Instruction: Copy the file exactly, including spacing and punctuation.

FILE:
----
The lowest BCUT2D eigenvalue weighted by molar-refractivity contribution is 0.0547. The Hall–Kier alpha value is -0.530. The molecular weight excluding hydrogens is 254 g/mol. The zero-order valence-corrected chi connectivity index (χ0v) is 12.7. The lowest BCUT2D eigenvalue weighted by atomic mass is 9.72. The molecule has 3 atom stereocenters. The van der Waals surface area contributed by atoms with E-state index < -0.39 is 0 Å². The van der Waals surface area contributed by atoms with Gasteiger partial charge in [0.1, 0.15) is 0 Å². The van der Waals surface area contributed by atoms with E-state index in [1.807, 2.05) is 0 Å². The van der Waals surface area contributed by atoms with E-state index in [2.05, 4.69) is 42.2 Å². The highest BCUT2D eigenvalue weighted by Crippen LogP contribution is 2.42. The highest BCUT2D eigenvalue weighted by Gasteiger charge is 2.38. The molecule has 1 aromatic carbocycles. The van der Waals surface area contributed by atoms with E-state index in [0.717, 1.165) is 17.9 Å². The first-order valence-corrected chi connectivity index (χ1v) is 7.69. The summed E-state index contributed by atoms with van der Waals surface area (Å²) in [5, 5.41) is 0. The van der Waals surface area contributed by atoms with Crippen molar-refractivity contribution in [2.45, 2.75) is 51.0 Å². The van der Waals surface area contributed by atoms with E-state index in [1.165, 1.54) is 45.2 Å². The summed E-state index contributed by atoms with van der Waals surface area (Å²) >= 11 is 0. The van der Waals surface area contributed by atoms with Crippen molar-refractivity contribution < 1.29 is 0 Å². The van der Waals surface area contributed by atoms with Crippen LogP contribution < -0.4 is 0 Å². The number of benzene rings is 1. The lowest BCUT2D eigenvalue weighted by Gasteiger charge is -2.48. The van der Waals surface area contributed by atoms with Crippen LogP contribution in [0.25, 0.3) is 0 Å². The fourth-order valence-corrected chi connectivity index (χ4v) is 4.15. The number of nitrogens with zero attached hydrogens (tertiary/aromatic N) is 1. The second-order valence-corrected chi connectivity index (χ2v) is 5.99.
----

The lowest BCUT2D eigenvalue weighted by molar-refractivity contribution is 0.0547. The Hall–Kier alpha value is -0.530. The molecular weight excluding hydrogens is 254 g/mol. The zero-order valence-corrected chi connectivity index (χ0v) is 12.7. The lowest BCUT2D eigenvalue weighted by atomic mass is 9.72. The molecule has 3 atom stereocenters. The van der Waals surface area contributed by atoms with E-state index < -0.39 is 0 Å². The van der Waals surface area contributed by atoms with Gasteiger partial charge in [0.1, 0.15) is 0 Å². The van der Waals surface area contributed by atoms with E-state index in [1.807, 2.05) is 0 Å². The van der Waals surface area contributed by atoms with E-state index in [2.05, 4.69) is 42.2 Å². The highest BCUT2D eigenvalue weighted by Crippen LogP contribution is 2.42. The highest BCUT2D eigenvalue weighted by Gasteiger charge is 2.38. The molecule has 1 aromatic carbocycles. The van der Waals surface area contributed by atoms with E-state index in [0.717, 1.165) is 17.9 Å². The first-order valence-corrected chi connectivity index (χ1v) is 7.69. The summed E-state index contributed by atoms with van der Waals surface area (Å²) in [5, 5.41) is 0. The van der Waals surface area contributed by atoms with Crippen molar-refractivity contribution in [2.45, 2.75) is 51.0 Å². The van der Waals surface area contributed by atoms with E-state index in [1.165, 1.54) is 45.2 Å². The summed E-state index contributed by atoms with van der Waals surface area (Å²) >= 11 is 0. The van der Waals surface area contributed by atoms with Crippen molar-refractivity contribution < 1.29 is 0 Å². The van der Waals surface area contributed by atoms with Crippen LogP contribution < -0.4 is 0 Å². The number of benzene rings is 1. The lowest BCUT2D eigenvalue weighted by Gasteiger charge is -2.48. The van der Waals surface area contributed by atoms with Crippen LogP contribution in [0.25, 0.3) is 0 Å². The fourth-order valence-corrected chi connectivity index (χ4v) is 4.15. The number of nitrogens with zero attached hydrogens (tertiary/aromatic N) is 1. The second-order valence-corrected chi connectivity index (χ2v) is 5.99.